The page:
Remembering Nelson Henry

Client Nelson Henry (seated) with family and LAAW attorney Elizabeth Kristen
Nelson (seated) with family and LAAW attorney Elizabeth Kristen


Nelson Henry’s son Dean contacted me out of the blue one day after hearing about one of my clients, Helen James, on the Today Show.  Helen, a woman in her 90s, decided to challenge a bad discharge she received from the Air Force because of being a lesbian.  Dean was touched by the story and wanted me to hear about his Dad, Nelson, then in his mid-90s.

Nelson, who was African-American, was discharged from the Army in the 1940s.  He knew his discharge, called a “blue discharge” due to the blue paper it was printed on, was wrong and believed it had been motivated by racism.  The blue discharge excluded Mr. Henry from many jobs.  It cut off his GI benefits.  And it resulted in him driving a cab for 13 years instead of enrolling in dental school, where he had already been granted a conditional acceptance before he had enlisted.

Mr. Henry was not alone: 47,000 soldiers got blue discharges from the Army.  African-Americans, like Mr. Henry, got about 10,000 of them—or 22.2%—even though black soldiers made up only about 6.5% of the Army.  Gays and lesbians also got a disproportionate share: about 5,000.

In 1945, the NAACP and the Pittsburgh Courier newspaper led a campaign to abolish blue discharges, and in 1946 a congressional report found them discriminatory and recommended they be ended.  The military eliminated them in 1947, but did not automatically upgrade blue discharges that had already been given.

Although Mr. Henry had tried to have the Army change his blue discharge to honorable, he had been unsuccessful.  But he never gave up and he never let go of the hope that he could receive an honorable discharge before he died.  In March 2019, along with my colleagues at Golden Gate Law School’s Veteran Advocacy Clinic, Legal Aid at Work filed a petition with the Army to change Mr. Henry’s discharge to honorable.  When I met Mr. Henry in person in June 2019, he told me his wife urged him to throw away the boxes of papers about his discharge.  But he held onto them because he knew it had been wrong and could not give up on the idea of fixing this injustice.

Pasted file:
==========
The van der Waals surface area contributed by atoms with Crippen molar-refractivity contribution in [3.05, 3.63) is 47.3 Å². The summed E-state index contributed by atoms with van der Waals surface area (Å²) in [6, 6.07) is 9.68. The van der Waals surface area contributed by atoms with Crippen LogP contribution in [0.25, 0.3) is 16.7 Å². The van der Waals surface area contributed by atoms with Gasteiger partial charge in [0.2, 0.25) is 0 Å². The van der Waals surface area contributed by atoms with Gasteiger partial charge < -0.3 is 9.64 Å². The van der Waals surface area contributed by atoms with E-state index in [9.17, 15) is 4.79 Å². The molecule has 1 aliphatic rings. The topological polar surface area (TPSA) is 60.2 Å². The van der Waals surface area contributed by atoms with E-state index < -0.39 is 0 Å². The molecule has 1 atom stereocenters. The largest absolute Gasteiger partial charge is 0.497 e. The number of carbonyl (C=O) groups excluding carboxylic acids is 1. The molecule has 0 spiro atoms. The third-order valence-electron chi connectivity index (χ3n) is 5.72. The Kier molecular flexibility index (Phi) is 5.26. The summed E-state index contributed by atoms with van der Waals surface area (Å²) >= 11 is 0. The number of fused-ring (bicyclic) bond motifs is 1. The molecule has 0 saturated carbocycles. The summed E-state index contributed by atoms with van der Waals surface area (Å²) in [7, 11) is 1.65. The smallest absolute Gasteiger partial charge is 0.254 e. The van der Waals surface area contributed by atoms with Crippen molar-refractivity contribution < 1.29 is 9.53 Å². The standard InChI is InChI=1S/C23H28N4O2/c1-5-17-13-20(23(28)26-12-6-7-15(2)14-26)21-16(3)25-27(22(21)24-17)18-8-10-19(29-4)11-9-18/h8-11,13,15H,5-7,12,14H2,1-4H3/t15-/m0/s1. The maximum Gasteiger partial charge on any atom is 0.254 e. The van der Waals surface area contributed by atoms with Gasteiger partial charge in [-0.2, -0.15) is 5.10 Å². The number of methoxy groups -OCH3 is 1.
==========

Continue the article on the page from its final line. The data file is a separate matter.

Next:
In June 2019, the Army agreed to change the discharge to honorable, finding that there was evidence that an “injustice” had occurred and that there“may have been an environment of racial discrimination” that led to the discharge.  Mr. Henry called it a “miracle.”  In November 2019, he was honored at a Veterans Day ceremony at his assisted living home.

Sadly, his nursing home, like so many others, struggled to contain COVID-19.  Mr. Henry had been prevented from having visitors for more than six weeks when he became ill with COVID-19.  At least 65 of the nursing home’s residents have tested positive for the virus.  Mr. Henry was hospitalized on May 1 and lost his battle with COVID-19 on May 9, 2020.  Like so many families these days, his family said their goodbyes to him in a Zoom call.  In addition to his son Dean and Dean’s wife Karen, Mr. Henry leaves a behind his daughter Lydia and another son Nelson as well as a sister, grandchildren and many other grieving family members.

Mr. Henry was an extraordinary man.  He never stopped believing and hoping that an injustice could be remedied.  And I hope his death was a bit more peaceful knowing that he prevailed in his fight and received the honors he deserved so many years ago.

Elizabeth Kristen, Senior Staff Attorney and director of our Gender Equity & LGBT Rights Program

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